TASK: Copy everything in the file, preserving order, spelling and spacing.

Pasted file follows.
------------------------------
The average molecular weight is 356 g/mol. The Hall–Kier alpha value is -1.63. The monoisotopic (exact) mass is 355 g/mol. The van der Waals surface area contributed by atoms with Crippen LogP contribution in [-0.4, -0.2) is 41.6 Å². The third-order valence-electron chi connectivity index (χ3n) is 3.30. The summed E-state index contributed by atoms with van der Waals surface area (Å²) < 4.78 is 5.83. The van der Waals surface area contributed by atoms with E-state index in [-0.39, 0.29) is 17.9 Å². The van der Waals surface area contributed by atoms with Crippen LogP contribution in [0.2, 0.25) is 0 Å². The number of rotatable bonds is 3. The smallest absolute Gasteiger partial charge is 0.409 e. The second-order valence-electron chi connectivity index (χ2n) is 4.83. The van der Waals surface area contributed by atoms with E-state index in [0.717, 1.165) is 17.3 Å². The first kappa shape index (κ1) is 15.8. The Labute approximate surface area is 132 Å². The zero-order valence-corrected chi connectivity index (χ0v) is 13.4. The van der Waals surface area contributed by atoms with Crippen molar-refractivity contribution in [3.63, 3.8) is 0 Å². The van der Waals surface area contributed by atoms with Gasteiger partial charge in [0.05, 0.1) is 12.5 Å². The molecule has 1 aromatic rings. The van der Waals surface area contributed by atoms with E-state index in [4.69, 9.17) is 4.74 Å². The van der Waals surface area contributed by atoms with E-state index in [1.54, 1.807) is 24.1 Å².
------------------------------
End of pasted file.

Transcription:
The average molecular weight is 356 g/mol. The Hall–Kier alpha value is -1.63. The monoisotopic (exact) mass is 355 g/mol. The van der Waals surface area contributed by atoms with Crippen LogP contribution in [-0.4, -0.2) is 41.6 Å². The third-order valence-electron chi connectivity index (χ3n) is 3.30. The summed E-state index contributed by atoms with van der Waals surface area (Å²) < 4.78 is 5.83. The van der Waals surface area contributed by atoms with E-state index in [-0.39, 0.29) is 17.9 Å². The van der Waals surface area contributed by atoms with Crippen LogP contribution in [0.2, 0.25) is 0 Å². The number of rotatable bonds is 3. The smallest absolute Gasteiger partial charge is 0.409 e. The second-order valence-electron chi connectivity index (χ2n) is 4.83. The van der Waals surface area contributed by atoms with E-state index in [0.717, 1.165) is 17.3 Å². The first kappa shape index (κ1) is 15.8. The Labute approximate surface area is 132 Å². The zero-order valence-corrected chi connectivity index (χ0v) is 13.4. The van der Waals surface area contributed by atoms with Crippen molar-refractivity contribution in [3.63, 3.8) is 0 Å². The van der Waals surface area contributed by atoms with Gasteiger partial charge in [0.05, 0.1) is 12.5 Å². The molecule has 1 aromatic rings. The van der Waals surface area contributed by atoms with E-state index in [4.69, 9.17) is 4.74 Å². The van der Waals surface area contributed by atoms with E-state index in [1.54, 1.807) is 24.1 Å².